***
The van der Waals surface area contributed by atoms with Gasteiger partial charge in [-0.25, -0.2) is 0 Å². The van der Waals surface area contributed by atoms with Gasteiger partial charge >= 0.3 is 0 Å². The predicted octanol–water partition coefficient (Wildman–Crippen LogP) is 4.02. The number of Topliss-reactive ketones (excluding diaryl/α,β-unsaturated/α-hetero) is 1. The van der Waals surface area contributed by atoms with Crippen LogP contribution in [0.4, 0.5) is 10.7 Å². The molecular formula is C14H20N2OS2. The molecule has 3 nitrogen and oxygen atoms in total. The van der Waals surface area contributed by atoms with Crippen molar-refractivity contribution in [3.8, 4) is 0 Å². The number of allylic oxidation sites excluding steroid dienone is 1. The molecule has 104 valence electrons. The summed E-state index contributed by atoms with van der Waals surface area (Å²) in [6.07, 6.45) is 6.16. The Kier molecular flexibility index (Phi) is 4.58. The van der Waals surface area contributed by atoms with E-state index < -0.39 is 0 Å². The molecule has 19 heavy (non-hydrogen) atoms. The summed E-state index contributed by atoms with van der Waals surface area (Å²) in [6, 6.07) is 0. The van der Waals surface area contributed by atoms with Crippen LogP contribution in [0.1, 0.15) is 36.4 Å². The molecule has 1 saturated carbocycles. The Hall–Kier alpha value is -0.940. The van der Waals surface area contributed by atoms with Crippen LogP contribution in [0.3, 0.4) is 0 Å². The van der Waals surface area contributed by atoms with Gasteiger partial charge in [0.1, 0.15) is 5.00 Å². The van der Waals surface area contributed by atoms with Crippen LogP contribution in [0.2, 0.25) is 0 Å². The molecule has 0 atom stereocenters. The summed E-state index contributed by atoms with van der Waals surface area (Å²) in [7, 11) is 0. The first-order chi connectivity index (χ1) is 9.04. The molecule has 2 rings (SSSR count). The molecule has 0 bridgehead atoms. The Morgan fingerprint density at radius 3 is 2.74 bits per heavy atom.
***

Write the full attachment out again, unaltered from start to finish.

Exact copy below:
The van der Waals surface area contributed by atoms with Gasteiger partial charge in [-0.25, -0.2) is 0 Å². The van der Waals surface area contributed by atoms with Gasteiger partial charge >= 0.3 is 0 Å². The predicted octanol–water partition coefficient (Wildman–Crippen LogP) is 4.02. The number of Topliss-reactive ketones (excluding diaryl/α,β-unsaturated/α-hetero) is 1. The van der Waals surface area contributed by atoms with Crippen LogP contribution in [0.4, 0.5) is 10.7 Å². The molecular formula is C14H20N2OS2. The molecule has 3 nitrogen and oxygen atoms in total. The van der Waals surface area contributed by atoms with Crippen molar-refractivity contribution in [3.8, 4) is 0 Å². The number of allylic oxidation sites excluding steroid dienone is 1. The molecule has 104 valence electrons. The summed E-state index contributed by atoms with van der Waals surface area (Å²) in [6.07, 6.45) is 6.16. The Kier molecular flexibility index (Phi) is 4.58. The van der Waals surface area contributed by atoms with E-state index < -0.39 is 0 Å². The molecule has 19 heavy (non-hydrogen) atoms. The summed E-state index contributed by atoms with van der Waals surface area (Å²) in [6, 6.07) is 0. The van der Waals surface area contributed by atoms with Crippen LogP contribution in [0.1, 0.15) is 36.4 Å². The molecule has 1 saturated carbocycles. The Hall–Kier alpha value is -0.940. The van der Waals surface area contributed by atoms with Crippen LogP contribution in [0.3, 0.4) is 0 Å². The van der Waals surface area contributed by atoms with Gasteiger partial charge in [0.1, 0.15) is 5.00 Å². The van der Waals surface area contributed by atoms with Crippen LogP contribution in [0.2, 0.25) is 0 Å². The molecule has 0 atom stereocenters. The summed E-state index contributed by atoms with van der Waals surface area (Å²) in [7, 11) is 0. The first-order chi connectivity index (χ1) is 9.04. The molecule has 2 rings (SSSR count). The molecule has 0 bridgehead atoms. The Morgan fingerprint density at radius 3 is 2.74 bits per heavy atom.